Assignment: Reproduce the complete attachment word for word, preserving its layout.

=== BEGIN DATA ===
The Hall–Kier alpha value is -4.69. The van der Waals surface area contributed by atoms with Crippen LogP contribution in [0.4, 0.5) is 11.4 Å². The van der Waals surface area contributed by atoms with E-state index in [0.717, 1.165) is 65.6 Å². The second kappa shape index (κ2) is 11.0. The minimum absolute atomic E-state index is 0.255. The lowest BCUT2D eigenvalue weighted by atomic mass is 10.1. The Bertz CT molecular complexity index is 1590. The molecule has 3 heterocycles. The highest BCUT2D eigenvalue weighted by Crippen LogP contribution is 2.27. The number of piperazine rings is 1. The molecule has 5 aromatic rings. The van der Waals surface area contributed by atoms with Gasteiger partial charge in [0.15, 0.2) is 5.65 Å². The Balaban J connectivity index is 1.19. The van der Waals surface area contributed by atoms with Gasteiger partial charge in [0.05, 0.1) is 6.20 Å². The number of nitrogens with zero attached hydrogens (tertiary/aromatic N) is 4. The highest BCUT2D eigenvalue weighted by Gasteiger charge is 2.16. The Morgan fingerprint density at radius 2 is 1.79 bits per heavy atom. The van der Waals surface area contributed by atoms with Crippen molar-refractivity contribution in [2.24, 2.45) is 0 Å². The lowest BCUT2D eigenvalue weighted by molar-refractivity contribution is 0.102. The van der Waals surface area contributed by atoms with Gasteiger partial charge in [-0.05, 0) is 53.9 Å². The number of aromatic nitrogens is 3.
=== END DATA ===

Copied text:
The Hall–Kier alpha value is -4.69. The van der Waals surface area contributed by atoms with Crippen LogP contribution in [0.4, 0.5) is 11.4 Å². The van der Waals surface area contributed by atoms with E-state index in [0.717, 1.165) is 65.6 Å². The second kappa shape index (κ2) is 11.0. The minimum absolute atomic E-state index is 0.255. The lowest BCUT2D eigenvalue weighted by atomic mass is 10.1. The Bertz CT molecular complexity index is 1590. The molecule has 3 heterocycles. The highest BCUT2D eigenvalue weighted by Crippen LogP contribution is 2.27. The number of piperazine rings is 1. The molecule has 5 aromatic rings. The van der Waals surface area contributed by atoms with Gasteiger partial charge in [0.15, 0.2) is 5.65 Å². The Balaban J connectivity index is 1.19. The van der Waals surface area contributed by atoms with Gasteiger partial charge in [0.05, 0.1) is 6.20 Å². The number of nitrogens with zero attached hydrogens (tertiary/aromatic N) is 4. The highest BCUT2D eigenvalue weighted by Gasteiger charge is 2.16. The Morgan fingerprint density at radius 2 is 1.79 bits per heavy atom. The van der Waals surface area contributed by atoms with Crippen molar-refractivity contribution in [2.24, 2.45) is 0 Å². The lowest BCUT2D eigenvalue weighted by molar-refractivity contribution is 0.102. The van der Waals surface area contributed by atoms with Gasteiger partial charge in [-0.05, 0) is 53.9 Å². The number of aromatic nitrogens is 3.